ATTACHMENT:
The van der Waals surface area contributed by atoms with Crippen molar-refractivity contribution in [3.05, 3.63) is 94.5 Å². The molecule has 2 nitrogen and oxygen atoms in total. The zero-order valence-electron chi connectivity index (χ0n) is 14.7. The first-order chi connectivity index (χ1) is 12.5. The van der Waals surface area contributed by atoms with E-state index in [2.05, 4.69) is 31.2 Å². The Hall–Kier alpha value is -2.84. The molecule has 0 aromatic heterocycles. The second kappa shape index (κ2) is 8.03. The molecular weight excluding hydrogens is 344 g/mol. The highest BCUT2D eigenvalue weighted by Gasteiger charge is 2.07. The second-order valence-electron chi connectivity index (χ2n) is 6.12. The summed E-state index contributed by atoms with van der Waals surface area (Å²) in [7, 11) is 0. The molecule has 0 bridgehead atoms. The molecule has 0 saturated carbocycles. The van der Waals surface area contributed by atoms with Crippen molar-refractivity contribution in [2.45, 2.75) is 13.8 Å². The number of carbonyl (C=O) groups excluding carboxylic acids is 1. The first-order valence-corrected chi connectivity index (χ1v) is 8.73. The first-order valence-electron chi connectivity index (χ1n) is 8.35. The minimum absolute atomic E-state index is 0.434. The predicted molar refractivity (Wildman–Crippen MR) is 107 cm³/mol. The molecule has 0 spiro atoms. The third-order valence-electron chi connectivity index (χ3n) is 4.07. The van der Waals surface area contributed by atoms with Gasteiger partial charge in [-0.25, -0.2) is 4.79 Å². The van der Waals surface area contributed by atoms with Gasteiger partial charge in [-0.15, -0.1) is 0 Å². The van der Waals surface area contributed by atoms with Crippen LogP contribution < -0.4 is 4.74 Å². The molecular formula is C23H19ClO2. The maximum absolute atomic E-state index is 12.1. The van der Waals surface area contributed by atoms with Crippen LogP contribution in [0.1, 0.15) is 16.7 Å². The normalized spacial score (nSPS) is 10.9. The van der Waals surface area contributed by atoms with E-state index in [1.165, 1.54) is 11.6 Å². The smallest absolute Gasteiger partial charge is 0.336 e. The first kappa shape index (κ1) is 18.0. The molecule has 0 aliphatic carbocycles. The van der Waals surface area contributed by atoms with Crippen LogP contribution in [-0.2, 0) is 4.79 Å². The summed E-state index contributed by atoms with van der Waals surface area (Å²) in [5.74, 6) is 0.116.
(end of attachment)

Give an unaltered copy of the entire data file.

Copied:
The van der Waals surface area contributed by atoms with Crippen molar-refractivity contribution in [3.05, 3.63) is 94.5 Å². The molecule has 2 nitrogen and oxygen atoms in total. The zero-order valence-electron chi connectivity index (χ0n) is 14.7. The first-order chi connectivity index (χ1) is 12.5. The van der Waals surface area contributed by atoms with E-state index in [2.05, 4.69) is 31.2 Å². The Hall–Kier alpha value is -2.84. The molecule has 0 aromatic heterocycles. The second kappa shape index (κ2) is 8.03. The molecular weight excluding hydrogens is 344 g/mol. The highest BCUT2D eigenvalue weighted by Gasteiger charge is 2.07. The second-order valence-electron chi connectivity index (χ2n) is 6.12. The summed E-state index contributed by atoms with van der Waals surface area (Å²) in [7, 11) is 0. The molecule has 0 bridgehead atoms. The molecule has 0 saturated carbocycles. The van der Waals surface area contributed by atoms with Crippen molar-refractivity contribution in [2.45, 2.75) is 13.8 Å². The number of carbonyl (C=O) groups excluding carboxylic acids is 1. The first-order valence-corrected chi connectivity index (χ1v) is 8.73. The first-order valence-electron chi connectivity index (χ1n) is 8.35. The minimum absolute atomic E-state index is 0.434. The predicted molar refractivity (Wildman–Crippen MR) is 107 cm³/mol. The molecule has 0 spiro atoms. The third-order valence-electron chi connectivity index (χ3n) is 4.07. The van der Waals surface area contributed by atoms with Gasteiger partial charge in [-0.25, -0.2) is 4.79 Å². The van der Waals surface area contributed by atoms with Gasteiger partial charge in [-0.15, -0.1) is 0 Å². The van der Waals surface area contributed by atoms with Crippen LogP contribution < -0.4 is 4.74 Å². The molecular formula is C23H19ClO2. The maximum absolute atomic E-state index is 12.1. The van der Waals surface area contributed by atoms with Crippen LogP contribution in [0.1, 0.15) is 16.7 Å². The normalized spacial score (nSPS) is 10.9. The van der Waals surface area contributed by atoms with E-state index in [1.165, 1.54) is 11.6 Å². The smallest absolute Gasteiger partial charge is 0.336 e. The first kappa shape index (κ1) is 18.0. The molecule has 0 aliphatic carbocycles. The van der Waals surface area contributed by atoms with Crippen LogP contribution in [-0.2, 0) is 4.79 Å². The summed E-state index contributed by atoms with van der Waals surface area (Å²) in [5.74, 6) is 0.116.